Innovation from field to fork to achieve resilient, thriving, and socially just food systems for all.
The Centre for Sustainable Food Systems at UBC Farm (CSFS) is a teaching and research centre and local-to-global food hub working towards a more sustainable, food-secure future.
Our living laboratory is committed to finding solutions to local and global challenges facing food systems sustainability.
The Centre for Sustainable Food Systems
The Centre for Sustainable Food Systems (CSFS) comprises the research, teaching and cultivation activities at the UBC Farm, as well as sustainable food systems research and teaching that takes place elsewhere, be it across UBC campus, British Columbia, Canada, or around the globe. CSFS associate members work on the development of innovations in agroecosystem management for food security and ecosystem services, while honouring, respecting, and protecting diverse ecosystems and knowledge pathways within Indigenous and agrarian food systems.
Housed under the Faculty of Land and Food Systems, the UBC Farm has thrived since 2001 thanks to the UBC students, faculty and staff who worked tirelessly to demonstrate the need for a dedicated site for food systems learning, research, and food cultivation at UBC. The CSFS was established in 2011 to further this aim as the academic home for the UBC Farm, with a vision to spur innovation from field to fork to achieve resilient, thriving, and socially just food systems for all. The CSFS supports collaborative research, teaching and learning opportunities for UBC students, faculty, and staff as well as local and international academic and community partners.
The UBC Farm
The UBC Farm is the Centre for Sustainable Food System’s main research, teaching and learning space, located on the traditional, ancestral, and unceded territory of the hən̓q̓əmin̓əm̓-speaking xʷməθkʷəy̓əm (Musqueam) people.
Situated within a 90-year-old coastal hemlock forest, the 24-hectare UBC Farm was started by students in 2001 and since then our integrated organic farm and forest ecosystem has become a key part of the UBC’s agroecology research and education as well as an important Vancouver food hub. The UBC Farm features cultivated annual crop fields, perennial hedgerows and orchards, pasture, Indigenous-led gardens, and forest stands.
The Farm is organically managed, and UBC Farm produce is certified organic through NOOA. We cultivate over 200 varieties of fruits, vegetables, and herbs, and also feature honey beehives and egg-laying, open-pasture hens.
To find out more about food systems learning at UBC and the story of the UBC Farm visit our History page and check out our two-episode podcast, Growing a Farm: The 20-year Journey of the UBC Farm to hear the voices of the people who started the UBC Farm and – ultimately – saved and protected it development.
Global and Local Challenges
The CSFS is responding to a global food system facing major challenges: increasing human population growth and global food demand, the threats and impacts of climate change, and the global degradation of arable land. Locally, we are facing the loss of agricultural land to development and the aging of the farmer demographic, with the cost of land representing a huge barrier for young farmers trying to gain a foothold.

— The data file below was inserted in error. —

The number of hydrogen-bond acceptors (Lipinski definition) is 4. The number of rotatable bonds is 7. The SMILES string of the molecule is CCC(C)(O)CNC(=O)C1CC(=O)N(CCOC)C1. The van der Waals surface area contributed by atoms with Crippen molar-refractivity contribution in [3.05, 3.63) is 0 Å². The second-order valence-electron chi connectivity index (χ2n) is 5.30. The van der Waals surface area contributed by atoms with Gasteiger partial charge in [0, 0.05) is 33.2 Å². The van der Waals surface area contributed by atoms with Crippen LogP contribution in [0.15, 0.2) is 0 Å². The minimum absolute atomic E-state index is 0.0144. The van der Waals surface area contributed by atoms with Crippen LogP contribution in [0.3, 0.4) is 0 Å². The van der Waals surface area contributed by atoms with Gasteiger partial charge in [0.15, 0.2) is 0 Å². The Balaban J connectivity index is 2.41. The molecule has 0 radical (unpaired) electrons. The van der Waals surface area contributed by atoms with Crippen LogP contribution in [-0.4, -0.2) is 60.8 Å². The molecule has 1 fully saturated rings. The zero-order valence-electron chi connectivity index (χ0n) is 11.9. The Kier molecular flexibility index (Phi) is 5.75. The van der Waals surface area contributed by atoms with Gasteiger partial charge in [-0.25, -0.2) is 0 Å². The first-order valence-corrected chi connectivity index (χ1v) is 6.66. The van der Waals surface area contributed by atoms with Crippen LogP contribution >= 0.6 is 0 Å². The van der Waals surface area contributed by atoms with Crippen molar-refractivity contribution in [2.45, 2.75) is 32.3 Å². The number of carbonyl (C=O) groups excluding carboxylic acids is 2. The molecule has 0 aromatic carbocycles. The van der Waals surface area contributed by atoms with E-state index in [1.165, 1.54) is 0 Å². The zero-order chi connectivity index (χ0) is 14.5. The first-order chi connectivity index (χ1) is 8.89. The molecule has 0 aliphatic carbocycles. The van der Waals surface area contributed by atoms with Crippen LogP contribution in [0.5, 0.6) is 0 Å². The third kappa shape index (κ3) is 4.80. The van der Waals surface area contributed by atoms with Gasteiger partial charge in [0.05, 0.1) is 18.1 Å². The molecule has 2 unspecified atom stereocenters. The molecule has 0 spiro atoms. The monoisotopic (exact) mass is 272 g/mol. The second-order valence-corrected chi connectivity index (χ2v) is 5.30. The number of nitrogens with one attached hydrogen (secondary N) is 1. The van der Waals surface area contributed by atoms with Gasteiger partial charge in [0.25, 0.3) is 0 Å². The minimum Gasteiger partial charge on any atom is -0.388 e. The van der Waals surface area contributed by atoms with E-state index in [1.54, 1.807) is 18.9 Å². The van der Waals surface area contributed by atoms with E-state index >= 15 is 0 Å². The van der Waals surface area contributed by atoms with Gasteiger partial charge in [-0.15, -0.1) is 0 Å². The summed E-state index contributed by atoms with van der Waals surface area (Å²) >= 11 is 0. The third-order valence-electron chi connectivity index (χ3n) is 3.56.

In response to these challenges, CSFS is supporting the development of innovations in agroecosystem management for food security and ecosystem services, while honouring, respecting, and protecting diverse ecosystems and knowledge pathways within Indigenous and agrarian food systems.
Vision and Equity Statement
Innovation from field to fork to achieve resilient, thriving, and socially just food systems for all.
Our Commitment to Equity
As a member of the Sustainable Agriculture Education Association (SAEA), we support and subscribe to the SAEA’s Equity Statement.
“The Sustainable Agriculture Education Association (SAEA) affirms, above all, that food systems sustainability requires the realization of equity and justice. It works to support the principles of equality, dignity, and fairness rooted in the Universal Declaration of Human Rights of the United Nations. We share these values with the Inter-Institutional Network for Food, Agriculture, and Sustainability (INFAS) network, whose Statement on Equity in the Food System many of our members helped compose. The INFAS statement recognizes the environmental, social, and economic dimensions of sustainability. It places an explicit focus on dismantling structural racism in food systems, and on challenging the multiple forms of oppression — class, race, gender, nationality, among others — that serve as interrelated barriers to equity.”
“As an organization whose mission is grounded in higher education, SAEA acknowledges and endorses teaching and learning as a vital means to overcoming systems of oppression. Principles and practices that SAEA promotes include: Actively confronting racism and patriarchy in teaching, research, and the design of educational programs and institutions… [read more]“
Good Soil Good Humans:
A video showcasing our vision.
Strategic Plan and Annual Reports
Our Annual Reports capture the achievements and activities of our diverse programs and the milestones we have reached as an organization.
Current Annual Report: 2021-2022
Our Annual Report 2021-2022 is a chance to find out about all our programs and read how things went last year. Did you know we cultivated 10 types of melon in last year’s (hot) growing season? Plus we had over 250 dedicated volunteers who spent 2,600 hours volunteering at the Farm, our CSFS Associates research was cited over 2,100 times, and over 25,000 people attended our markets, events and programs!
Celebrate the progress of the UBC Farm since its inception 20 years ago, including the creation of the Centre for Sustainable Food Systems 10 years ago and the developments in research, education programs, and food cultivation, all in the service of our mission to innovate from field to fork to achieve resilient, thriving, and socially just food systems for all. See how far we've come!